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Stephanie Eckles Author

Thanks for the callout! As with any technique, browser and device testing is recommended :) Looks like this issue has been updated a bit (10 days ago as of this comment) and a proposal for new units to address this issue is in progress: github.com/w3c/csswg-drafts/issues...

I'll be happy to update the article when those new units land, but a useful note for the current issue, thanks again!

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Anshul Negi

Though beautifully explained.
Still I don't grasp the concept completely
Problem I face when using unit is
Font size for desktop view remain unchanged in mobile views( I have used rem as unit for font-size).
Div and Image remain unchanged in all views which creates mess in responsiveness(px as unit for height and width).
For letter-spacing and line-height I have used rem as unit, do I need to change to em?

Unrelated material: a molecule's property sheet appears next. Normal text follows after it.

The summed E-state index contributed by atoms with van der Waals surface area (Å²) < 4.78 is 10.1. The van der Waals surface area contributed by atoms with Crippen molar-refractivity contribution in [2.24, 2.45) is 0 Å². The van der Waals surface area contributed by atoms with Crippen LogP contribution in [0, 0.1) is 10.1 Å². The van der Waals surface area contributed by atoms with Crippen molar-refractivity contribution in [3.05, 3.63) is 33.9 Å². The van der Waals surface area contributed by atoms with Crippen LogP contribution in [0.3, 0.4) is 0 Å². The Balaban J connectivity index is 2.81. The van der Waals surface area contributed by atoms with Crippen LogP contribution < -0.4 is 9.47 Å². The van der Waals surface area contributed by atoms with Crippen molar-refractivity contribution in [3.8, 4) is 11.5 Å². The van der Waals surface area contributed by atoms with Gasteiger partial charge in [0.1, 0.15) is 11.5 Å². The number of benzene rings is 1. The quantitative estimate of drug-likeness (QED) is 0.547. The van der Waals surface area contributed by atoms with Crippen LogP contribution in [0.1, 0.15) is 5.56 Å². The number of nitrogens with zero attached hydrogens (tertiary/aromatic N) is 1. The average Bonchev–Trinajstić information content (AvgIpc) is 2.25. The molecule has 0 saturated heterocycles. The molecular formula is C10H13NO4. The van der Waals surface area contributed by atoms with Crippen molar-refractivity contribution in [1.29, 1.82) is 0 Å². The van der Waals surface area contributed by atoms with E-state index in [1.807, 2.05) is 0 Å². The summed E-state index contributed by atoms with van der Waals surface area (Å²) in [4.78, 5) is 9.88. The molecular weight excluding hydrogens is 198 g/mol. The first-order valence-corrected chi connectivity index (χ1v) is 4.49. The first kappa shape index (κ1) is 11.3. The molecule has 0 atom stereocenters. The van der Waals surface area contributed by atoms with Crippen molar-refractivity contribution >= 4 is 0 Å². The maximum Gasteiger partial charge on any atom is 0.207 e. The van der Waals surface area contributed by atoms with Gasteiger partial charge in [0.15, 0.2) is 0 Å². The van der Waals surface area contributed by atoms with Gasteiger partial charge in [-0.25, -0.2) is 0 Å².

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George Nance

Great article! Thanks Stephanie :)

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Ashutosh Bishnoi

Great Article

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Prahlad Mishra

Great to see units at one time. Very good for reference.

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Stephanie Eckles Author

Happy to hear it will help you!

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Paul Facklam

This is a very good und useful listing for CSS Units and their use cases. Thank you for that!

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Cary Miller

Great write-up.. thank you!